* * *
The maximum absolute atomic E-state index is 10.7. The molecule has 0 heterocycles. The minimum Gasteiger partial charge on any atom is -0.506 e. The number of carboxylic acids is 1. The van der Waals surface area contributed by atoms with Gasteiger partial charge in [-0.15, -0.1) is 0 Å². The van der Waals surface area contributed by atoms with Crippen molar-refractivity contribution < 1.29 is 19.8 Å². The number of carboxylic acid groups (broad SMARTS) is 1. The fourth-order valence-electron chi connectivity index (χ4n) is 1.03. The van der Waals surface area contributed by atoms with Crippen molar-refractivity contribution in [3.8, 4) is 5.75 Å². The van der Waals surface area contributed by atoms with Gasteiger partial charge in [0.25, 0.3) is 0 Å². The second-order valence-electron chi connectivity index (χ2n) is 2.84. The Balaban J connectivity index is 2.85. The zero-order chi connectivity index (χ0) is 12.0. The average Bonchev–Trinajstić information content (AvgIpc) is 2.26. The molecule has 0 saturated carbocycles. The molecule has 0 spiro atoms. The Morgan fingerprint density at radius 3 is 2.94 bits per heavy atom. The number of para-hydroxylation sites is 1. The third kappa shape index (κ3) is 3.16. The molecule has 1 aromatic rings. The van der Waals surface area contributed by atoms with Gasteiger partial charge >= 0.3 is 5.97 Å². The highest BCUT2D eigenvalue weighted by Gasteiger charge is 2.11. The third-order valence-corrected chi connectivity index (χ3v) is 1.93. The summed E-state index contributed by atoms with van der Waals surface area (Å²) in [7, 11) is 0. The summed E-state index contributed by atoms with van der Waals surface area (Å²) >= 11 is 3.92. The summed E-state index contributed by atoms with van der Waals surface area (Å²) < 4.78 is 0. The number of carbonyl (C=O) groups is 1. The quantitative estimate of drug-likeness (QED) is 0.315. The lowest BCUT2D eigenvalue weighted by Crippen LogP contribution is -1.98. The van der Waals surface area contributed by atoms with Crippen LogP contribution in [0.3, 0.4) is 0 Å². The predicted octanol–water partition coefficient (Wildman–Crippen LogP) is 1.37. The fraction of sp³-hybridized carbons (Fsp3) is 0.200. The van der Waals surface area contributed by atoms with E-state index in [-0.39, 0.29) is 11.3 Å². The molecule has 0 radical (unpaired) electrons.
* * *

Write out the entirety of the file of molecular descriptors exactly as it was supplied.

The maximum absolute atomic E-state index is 10.7. The molecule has 0 heterocycles. The minimum Gasteiger partial charge on any atom is -0.506 e. The number of carboxylic acids is 1. The van der Waals surface area contributed by atoms with Gasteiger partial charge in [-0.15, -0.1) is 0 Å². The van der Waals surface area contributed by atoms with Crippen molar-refractivity contribution < 1.29 is 19.8 Å². The number of carboxylic acid groups (broad SMARTS) is 1. The fourth-order valence-electron chi connectivity index (χ4n) is 1.03. The van der Waals surface area contributed by atoms with Crippen molar-refractivity contribution in [3.8, 4) is 5.75 Å². The van der Waals surface area contributed by atoms with Gasteiger partial charge in [0.25, 0.3) is 0 Å². The second-order valence-electron chi connectivity index (χ2n) is 2.84. The Balaban J connectivity index is 2.85. The zero-order chi connectivity index (χ0) is 12.0. The average Bonchev–Trinajstić information content (AvgIpc) is 2.26. The molecule has 0 saturated carbocycles. The molecule has 0 spiro atoms. The Morgan fingerprint density at radius 3 is 2.94 bits per heavy atom. The number of para-hydroxylation sites is 1. The third kappa shape index (κ3) is 3.16. The molecule has 1 aromatic rings. The van der Waals surface area contributed by atoms with Gasteiger partial charge >= 0.3 is 5.97 Å². The highest BCUT2D eigenvalue weighted by Gasteiger charge is 2.11. The third-order valence-corrected chi connectivity index (χ3v) is 1.93. The summed E-state index contributed by atoms with van der Waals surface area (Å²) in [7, 11) is 0. The summed E-state index contributed by atoms with van der Waals surface area (Å²) >= 11 is 3.92. The summed E-state index contributed by atoms with van der Waals surface area (Å²) < 4.78 is 0. The number of carbonyl (C=O) groups is 1. The quantitative estimate of drug-likeness (QED) is 0.315. The lowest BCUT2D eigenvalue weighted by Crippen LogP contribution is -1.98. The van der Waals surface area contributed by atoms with Crippen LogP contribution in [0.3, 0.4) is 0 Å². The predicted octanol–water partition coefficient (Wildman–Crippen LogP) is 1.37. The fraction of sp³-hybridized carbons (Fsp3) is 0.200. The van der Waals surface area contributed by atoms with E-state index in [-0.39, 0.29) is 11.3 Å². The molecule has 0 radical (unpaired) electrons.